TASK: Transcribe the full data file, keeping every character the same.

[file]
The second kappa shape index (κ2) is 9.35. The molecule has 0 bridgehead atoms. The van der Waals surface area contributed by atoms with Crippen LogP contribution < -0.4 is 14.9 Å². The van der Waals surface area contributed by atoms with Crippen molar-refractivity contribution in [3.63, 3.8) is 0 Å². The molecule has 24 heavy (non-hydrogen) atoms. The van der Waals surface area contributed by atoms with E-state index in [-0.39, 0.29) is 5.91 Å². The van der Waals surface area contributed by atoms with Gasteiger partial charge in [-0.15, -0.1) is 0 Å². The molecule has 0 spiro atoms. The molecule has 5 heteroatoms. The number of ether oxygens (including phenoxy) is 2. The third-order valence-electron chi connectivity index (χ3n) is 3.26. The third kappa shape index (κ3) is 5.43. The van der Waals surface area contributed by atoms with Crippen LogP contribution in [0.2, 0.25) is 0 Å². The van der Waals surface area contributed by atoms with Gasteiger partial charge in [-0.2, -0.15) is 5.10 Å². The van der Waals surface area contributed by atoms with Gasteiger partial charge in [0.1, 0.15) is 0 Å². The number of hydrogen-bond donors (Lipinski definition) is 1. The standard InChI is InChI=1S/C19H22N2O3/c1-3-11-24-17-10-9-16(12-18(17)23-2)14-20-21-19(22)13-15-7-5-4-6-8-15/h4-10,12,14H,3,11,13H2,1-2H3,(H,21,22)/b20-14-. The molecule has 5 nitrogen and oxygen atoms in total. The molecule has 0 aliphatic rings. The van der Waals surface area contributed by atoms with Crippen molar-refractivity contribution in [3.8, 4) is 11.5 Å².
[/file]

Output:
The second kappa shape index (κ2) is 9.35. The molecule has 0 bridgehead atoms. The van der Waals surface area contributed by atoms with Crippen LogP contribution < -0.4 is 14.9 Å². The van der Waals surface area contributed by atoms with Crippen molar-refractivity contribution in [3.63, 3.8) is 0 Å². The molecule has 24 heavy (non-hydrogen) atoms. The van der Waals surface area contributed by atoms with E-state index in [-0.39, 0.29) is 5.91 Å². The van der Waals surface area contributed by atoms with Gasteiger partial charge in [-0.15, -0.1) is 0 Å². The molecule has 0 spiro atoms. The molecule has 5 heteroatoms. The number of ether oxygens (including phenoxy) is 2. The third-order valence-electron chi connectivity index (χ3n) is 3.26. The third kappa shape index (κ3) is 5.43. The van der Waals surface area contributed by atoms with Crippen LogP contribution in [0.2, 0.25) is 0 Å². The van der Waals surface area contributed by atoms with Gasteiger partial charge in [-0.2, -0.15) is 5.10 Å². The van der Waals surface area contributed by atoms with Gasteiger partial charge in [0.1, 0.15) is 0 Å². The number of hydrogen-bond donors (Lipinski definition) is 1. The standard InChI is InChI=1S/C19H22N2O3/c1-3-11-24-17-10-9-16(12-18(17)23-2)14-20-21-19(22)13-15-7-5-4-6-8-15/h4-10,12,14H,3,11,13H2,1-2H3,(H,21,22)/b20-14-. The molecule has 5 nitrogen and oxygen atoms in total. The molecule has 0 aliphatic rings. The van der Waals surface area contributed by atoms with Crippen molar-refractivity contribution in [3.8, 4) is 11.5 Å².